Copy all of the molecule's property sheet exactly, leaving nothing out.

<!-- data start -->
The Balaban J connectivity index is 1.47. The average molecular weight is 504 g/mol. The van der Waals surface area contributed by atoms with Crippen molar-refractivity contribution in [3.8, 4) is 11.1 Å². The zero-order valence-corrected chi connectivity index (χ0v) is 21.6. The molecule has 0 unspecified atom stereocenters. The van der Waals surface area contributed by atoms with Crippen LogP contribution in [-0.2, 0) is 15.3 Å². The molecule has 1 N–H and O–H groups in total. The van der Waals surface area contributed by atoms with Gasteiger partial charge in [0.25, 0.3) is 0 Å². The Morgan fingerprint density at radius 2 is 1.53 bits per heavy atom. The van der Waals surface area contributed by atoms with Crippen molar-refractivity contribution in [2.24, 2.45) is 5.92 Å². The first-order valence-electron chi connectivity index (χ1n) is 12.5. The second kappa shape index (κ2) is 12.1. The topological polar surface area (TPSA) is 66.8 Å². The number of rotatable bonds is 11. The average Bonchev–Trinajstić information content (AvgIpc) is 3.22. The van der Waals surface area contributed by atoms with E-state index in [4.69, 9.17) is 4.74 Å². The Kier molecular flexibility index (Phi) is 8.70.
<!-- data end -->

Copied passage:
The Balaban J connectivity index is 1.47. The average molecular weight is 504 g/mol. The van der Waals surface area contributed by atoms with Crippen molar-refractivity contribution in [3.8, 4) is 11.1 Å². The zero-order valence-corrected chi connectivity index (χ0v) is 21.6. The molecule has 0 unspecified atom stereocenters. The van der Waals surface area contributed by atoms with Crippen LogP contribution in [-0.2, 0) is 15.3 Å². The molecule has 1 N–H and O–H groups in total. The van der Waals surface area contributed by atoms with Gasteiger partial charge in [0.25, 0.3) is 0 Å². The Morgan fingerprint density at radius 2 is 1.53 bits per heavy atom. The van der Waals surface area contributed by atoms with Crippen molar-refractivity contribution in [2.24, 2.45) is 5.92 Å². The first-order valence-electron chi connectivity index (χ1n) is 12.5. The second kappa shape index (κ2) is 12.1. The topological polar surface area (TPSA) is 66.8 Å². The number of rotatable bonds is 11. The average Bonchev–Trinajstić information content (AvgIpc) is 3.22. The van der Waals surface area contributed by atoms with E-state index in [4.69, 9.17) is 4.74 Å². The Kier molecular flexibility index (Phi) is 8.70.